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We've all done it! We've seen the Hamburg passenger lists and asked "Do outbound records exist for the port my passenger sailed from?" Sadly, the answer is mostly "no", so your best chance to find the information you are looking for is to look at the Big Picture and then search for the records you can find.

(Some departure lists do exist, though they aren't as plentiful as arrival lists, so it is a good idea to look for them. If I have a North American arrival list after 1890, I always look for the corresponding outward list from the UK if the ship has gone through one of the ports there, and correlate the information about the passengers contained in the two lists.)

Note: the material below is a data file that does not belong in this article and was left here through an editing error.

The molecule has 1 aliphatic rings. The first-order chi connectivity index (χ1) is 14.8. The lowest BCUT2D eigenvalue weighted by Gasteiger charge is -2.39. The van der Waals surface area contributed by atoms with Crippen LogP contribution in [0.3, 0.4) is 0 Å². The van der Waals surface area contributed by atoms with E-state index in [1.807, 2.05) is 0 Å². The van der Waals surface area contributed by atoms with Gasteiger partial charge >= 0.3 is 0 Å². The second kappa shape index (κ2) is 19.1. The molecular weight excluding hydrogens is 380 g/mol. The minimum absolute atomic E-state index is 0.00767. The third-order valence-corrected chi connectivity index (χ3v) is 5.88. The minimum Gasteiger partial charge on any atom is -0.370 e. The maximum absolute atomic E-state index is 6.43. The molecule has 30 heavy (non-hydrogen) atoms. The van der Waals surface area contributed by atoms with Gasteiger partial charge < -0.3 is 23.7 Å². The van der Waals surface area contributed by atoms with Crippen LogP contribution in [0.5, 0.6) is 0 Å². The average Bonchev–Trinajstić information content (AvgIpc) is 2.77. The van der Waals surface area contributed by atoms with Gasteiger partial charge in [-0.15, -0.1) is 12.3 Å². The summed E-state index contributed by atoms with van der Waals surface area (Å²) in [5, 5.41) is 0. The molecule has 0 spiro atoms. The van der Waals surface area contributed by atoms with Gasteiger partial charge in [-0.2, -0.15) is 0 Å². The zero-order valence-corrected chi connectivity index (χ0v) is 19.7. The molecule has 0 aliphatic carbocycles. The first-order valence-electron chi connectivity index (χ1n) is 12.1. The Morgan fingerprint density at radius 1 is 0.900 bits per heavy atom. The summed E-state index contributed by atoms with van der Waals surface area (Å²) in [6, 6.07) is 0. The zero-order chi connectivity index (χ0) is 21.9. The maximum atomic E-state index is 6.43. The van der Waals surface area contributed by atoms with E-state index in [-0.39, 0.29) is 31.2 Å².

Have you made a list of all the records you have about him from Canada? Have you reviewed those records? Do you understand the purpose of the records, and how they were created?

What you really want is the information about his town of origin. What other records might have that informtion? Did he naturalize after he came to Canada? Did he ever cross the border between Canada and the United States? Did he serve in the military? The FamilySearch Wiki has research guidance on finding immigrant origins and finding records in Canada (see resources at the end of the answer).

Emigration to North America

Records are often created because of laws mandating and governing their creation, and for business purposes such as keeping track of money. We can learn more about the records, and understand the information contained within, by learning about the laws and business practices that caused them to be created.